Michael A. Hicks, Ph.D.
Current efforts in enzyme design indicate that engineering novel functions in a general fashion requires a greater understanding of protein structure-function relationships. By using advanced bioinformatic techniques in tandem with combinatorial experimental methods, we have begun to understand that there are inherent constraints on the catalytic functions that protein scaffolds can perform. It is therefore important to know what capabilities and constraints exist within a given protein template prior to attempting the design of novel function.
My research specifically focuses on elucidating the structural and catalytic strategies employed by six-bladed beta-propeller enzymes. Through phylogenetic and engineering efforts, I hope to better understand how nature has evolved activities within this fold class.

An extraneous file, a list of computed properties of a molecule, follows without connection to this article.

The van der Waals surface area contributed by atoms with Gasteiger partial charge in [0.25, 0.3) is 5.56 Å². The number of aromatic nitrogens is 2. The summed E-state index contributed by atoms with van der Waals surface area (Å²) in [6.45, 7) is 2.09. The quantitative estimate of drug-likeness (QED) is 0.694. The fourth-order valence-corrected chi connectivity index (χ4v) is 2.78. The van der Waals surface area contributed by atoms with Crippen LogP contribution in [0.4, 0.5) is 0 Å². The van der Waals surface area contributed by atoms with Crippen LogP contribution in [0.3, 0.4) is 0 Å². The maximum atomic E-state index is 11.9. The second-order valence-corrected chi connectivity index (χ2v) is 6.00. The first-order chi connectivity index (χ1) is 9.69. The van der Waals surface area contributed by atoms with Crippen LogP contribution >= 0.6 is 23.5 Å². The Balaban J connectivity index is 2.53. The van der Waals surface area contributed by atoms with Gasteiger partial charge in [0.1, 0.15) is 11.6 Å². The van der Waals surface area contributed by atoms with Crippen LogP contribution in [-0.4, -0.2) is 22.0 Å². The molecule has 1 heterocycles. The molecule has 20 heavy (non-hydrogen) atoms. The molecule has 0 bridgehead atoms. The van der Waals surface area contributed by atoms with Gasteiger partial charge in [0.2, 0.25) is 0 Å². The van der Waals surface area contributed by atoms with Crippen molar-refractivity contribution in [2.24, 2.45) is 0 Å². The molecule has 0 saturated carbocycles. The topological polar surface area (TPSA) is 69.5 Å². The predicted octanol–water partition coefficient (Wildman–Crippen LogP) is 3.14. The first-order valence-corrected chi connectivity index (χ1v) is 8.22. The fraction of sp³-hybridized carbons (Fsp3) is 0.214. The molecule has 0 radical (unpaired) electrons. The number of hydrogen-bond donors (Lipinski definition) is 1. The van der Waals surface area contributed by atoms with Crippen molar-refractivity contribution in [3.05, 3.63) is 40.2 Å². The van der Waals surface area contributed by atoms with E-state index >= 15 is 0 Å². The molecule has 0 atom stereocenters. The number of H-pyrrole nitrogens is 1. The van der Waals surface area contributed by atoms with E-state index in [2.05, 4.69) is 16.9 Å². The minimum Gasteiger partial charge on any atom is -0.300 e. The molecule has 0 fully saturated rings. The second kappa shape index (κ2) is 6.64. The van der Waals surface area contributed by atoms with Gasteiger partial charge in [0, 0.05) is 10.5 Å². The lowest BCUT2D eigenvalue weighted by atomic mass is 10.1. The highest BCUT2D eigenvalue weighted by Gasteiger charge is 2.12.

Ph.D. 2011, University of California, San Francisco
B.S. 2005, Biology, Wake Forest University
The evolution of function in strictosidine synthase-like proteins.
Hicks MA, Barber AE, Giddings L-A, Caldwell J, O'Connor SE, and Babbitt PC, Proteins: Structure, Function, and Bioinformatics, 79: 3082-3098 (2011).